Full disclosure: I’ve been married for almost twenty-two years and still haven’t figured marriage out yet.
Also FYI: most of the conflicts we have in our marriage are my fault. Really. I’m not exaggerating or being self-deprecating in any way. I am impossible to live with.
Thus why it is one of my core Ideal Life themes.
My husband is generally an easygoing guy. I am the exact opposite of what could be viewed as easygoing. My husband genuinely loves me and wants to make me happy. I am constantly upping the ante about what it would take to show me he loves me and shifting the focus on what would make me happy. Mix in my inability to express my wants and desires and we have a recipe for relationship disaster. Easygoing, funny, smart, handsome he may be: mind reader he is not.
Thank goodness he is easygoing, or things would explode way way way more often than they do. One thing is for certain: it is usually my fault when it does.
Becoming a student of the one we love
I have said this before, but I like to view loving people as a study of what makes them tick. This is as true for my scalawags as it is with my spiritual life as it is for my marriage. The more I know about the people I love, the more I understand that their reactions or behaviors don’t just exist to irritate me (ahem), but that they come from somewhere that has nothing to do with me.
When my husband and I first got married, I didn’t realize how much grading of papers he would have to do as a philosophy teacher. I also didn’t realize how much he hated grading papers. He was overwhelmed and irritable about it, and because I was who I am, I was certain his irritation was with me. What did I know? I had been married like three months.
This set us off on a bad foot. I kept wanting to find solutions to his problem, when there is literally no solution I can help with: he just has to grade papers. What I should have done was nothing (said in the voice of Mike Birbiglia), and the least of these things I should have done was to worry that I was the problem, making it about me instead of about what it was: him doing his job.
Working on my marriage means working on myself
There are a few things my husband and I cannot talk about. The weather is one of them.
I have known him since 1997 and in twenty-four years, never once has he made a comment about the weather that hasn’t sent me into a tailspin of irritability. He grew up in the country, next door to farmers who also have this knack. They cannot talk about the weather (which should be the least offensive of all topics, can we agree?) without saying that whatever the current weather was, is wrong. It’s too wet, too dry, too windy, too stagnate, too hot, too cold. Ugh…I cringe just thinking about it.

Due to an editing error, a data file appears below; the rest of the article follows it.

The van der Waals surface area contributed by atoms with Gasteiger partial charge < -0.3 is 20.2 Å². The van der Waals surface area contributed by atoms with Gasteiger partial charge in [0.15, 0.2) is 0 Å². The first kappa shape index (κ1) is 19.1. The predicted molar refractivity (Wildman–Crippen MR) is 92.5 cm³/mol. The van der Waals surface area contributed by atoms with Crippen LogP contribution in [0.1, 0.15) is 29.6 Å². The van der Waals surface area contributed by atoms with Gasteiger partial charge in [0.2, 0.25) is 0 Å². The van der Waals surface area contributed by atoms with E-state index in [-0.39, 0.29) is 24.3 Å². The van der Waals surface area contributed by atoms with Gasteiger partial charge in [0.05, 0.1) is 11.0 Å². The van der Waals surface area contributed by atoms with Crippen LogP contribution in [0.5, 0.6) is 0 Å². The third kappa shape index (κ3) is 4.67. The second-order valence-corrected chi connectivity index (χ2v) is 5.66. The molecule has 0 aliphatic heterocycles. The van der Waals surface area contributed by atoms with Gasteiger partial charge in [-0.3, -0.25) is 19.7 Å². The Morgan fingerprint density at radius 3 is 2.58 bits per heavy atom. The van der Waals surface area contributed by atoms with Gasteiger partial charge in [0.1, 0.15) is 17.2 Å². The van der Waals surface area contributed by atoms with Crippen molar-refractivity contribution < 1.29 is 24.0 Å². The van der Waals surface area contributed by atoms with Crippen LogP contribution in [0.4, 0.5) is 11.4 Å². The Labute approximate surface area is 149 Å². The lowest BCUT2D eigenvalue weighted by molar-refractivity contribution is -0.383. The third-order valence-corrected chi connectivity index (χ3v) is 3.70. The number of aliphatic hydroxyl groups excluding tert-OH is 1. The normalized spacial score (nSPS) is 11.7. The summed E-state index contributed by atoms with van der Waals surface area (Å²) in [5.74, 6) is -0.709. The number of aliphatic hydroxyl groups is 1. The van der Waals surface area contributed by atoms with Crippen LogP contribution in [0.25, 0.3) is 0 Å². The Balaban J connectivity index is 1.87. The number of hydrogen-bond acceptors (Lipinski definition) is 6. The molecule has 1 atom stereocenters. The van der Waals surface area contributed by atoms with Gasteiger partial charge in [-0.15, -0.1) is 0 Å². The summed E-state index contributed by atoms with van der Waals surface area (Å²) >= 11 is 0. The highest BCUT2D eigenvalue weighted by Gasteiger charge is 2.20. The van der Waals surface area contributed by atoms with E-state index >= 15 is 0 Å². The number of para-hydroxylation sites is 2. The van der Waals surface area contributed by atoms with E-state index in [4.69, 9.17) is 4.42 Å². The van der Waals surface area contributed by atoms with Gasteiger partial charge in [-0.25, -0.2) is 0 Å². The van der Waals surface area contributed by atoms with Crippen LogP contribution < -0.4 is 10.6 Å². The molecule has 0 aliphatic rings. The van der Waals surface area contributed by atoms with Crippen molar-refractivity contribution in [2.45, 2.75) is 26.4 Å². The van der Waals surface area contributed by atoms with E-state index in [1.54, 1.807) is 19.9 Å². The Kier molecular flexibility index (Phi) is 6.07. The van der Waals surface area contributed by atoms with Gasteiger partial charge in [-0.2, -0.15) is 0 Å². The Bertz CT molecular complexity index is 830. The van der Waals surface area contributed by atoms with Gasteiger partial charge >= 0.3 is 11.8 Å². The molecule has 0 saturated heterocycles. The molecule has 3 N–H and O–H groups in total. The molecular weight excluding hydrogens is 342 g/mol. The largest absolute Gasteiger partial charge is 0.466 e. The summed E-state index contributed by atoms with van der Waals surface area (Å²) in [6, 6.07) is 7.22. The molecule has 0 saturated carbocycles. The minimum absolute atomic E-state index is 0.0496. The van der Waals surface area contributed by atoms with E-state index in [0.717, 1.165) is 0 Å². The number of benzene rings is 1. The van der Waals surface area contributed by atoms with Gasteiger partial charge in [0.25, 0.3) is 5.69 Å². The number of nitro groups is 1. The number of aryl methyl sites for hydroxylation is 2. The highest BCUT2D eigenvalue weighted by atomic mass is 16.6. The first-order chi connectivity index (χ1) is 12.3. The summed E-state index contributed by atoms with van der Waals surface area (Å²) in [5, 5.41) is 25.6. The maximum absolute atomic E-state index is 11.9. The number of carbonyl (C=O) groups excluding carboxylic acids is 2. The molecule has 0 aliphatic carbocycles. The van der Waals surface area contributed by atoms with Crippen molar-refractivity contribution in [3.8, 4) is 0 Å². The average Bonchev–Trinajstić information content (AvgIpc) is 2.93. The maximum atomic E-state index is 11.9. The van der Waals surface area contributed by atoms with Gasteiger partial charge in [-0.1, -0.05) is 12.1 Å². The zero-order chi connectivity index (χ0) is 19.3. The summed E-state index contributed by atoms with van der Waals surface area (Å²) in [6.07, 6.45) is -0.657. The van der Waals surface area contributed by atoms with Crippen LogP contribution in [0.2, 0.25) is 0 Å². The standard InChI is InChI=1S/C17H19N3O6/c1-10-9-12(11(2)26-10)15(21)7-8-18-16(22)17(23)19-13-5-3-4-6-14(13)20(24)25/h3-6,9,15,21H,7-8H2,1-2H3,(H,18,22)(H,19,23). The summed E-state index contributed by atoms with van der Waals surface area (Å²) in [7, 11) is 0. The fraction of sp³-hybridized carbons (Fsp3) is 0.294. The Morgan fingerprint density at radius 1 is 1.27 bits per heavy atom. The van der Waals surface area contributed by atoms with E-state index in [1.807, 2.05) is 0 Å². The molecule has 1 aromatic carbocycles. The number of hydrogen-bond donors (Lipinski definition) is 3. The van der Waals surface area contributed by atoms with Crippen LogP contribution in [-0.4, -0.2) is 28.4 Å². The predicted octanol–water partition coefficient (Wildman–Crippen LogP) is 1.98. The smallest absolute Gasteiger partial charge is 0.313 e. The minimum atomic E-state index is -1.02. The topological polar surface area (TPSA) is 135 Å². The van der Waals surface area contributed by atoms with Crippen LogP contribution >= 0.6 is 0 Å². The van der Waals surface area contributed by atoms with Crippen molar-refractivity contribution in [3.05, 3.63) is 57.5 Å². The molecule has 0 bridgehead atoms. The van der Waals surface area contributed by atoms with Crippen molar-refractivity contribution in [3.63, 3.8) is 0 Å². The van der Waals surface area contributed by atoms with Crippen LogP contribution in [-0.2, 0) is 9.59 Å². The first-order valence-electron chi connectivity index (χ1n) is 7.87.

It was not until last year that I got to thinking that my irritation on this subject was perhaps not healthy. Why could I not just let him contradict everything I say about the weather?
I will never change his take on the weather. He will always have something astounding to say about it. What I could do was stop getting pissed off about it. Stop taking being contradicted so personally. I could figure out why being contradicted about something as stupid as the weather made me so angry. (I’ll let you know when I figure that out.)
In my Ideal Life:
I am a person who:
- doesn’t expect my husband to read my mind
- knows how to best support my husband
- doesn’t take his overwhelm personally
- expresses my wants and desires clearly
- listens without thinking of the next thing I want to say
- always assumes he has good intentions
- is satisfied with what he can give
- supports him as a father
- doesn’t get angry talking about the weather
What is working? What isn’t working?
These questions usually require little digging when it comes time to answer them. When there are issues that recur cycle after cycle, they usually mean I need to do some soul-searching. I have learned to first look at myself when we have marriage problems. Start fixing the carpentry on my own attitude before trying to pluck a speck out of his eye.
There are structural issues to our marriage that require work…not everything is my fault and not everything can be fixed. This is where patience and the knowledge I have gleaned from my study of my husband is critical. When it comes time to address these structural issues, I can best know how to address them.
Although in the privacy of my own thoughts, I think that I would like to would want to weekly have a conversation like this with my husband, I know me. I know that I would not want to have to own up to all the ways I make us both miserable. This kind of slate cleaning would quickly become tiresome. For now, this exercise is the closest I can get to what my imagination could conjure up as an ideal situation.
In my Ideal Life, I don’t expect my husband to be a mind reader.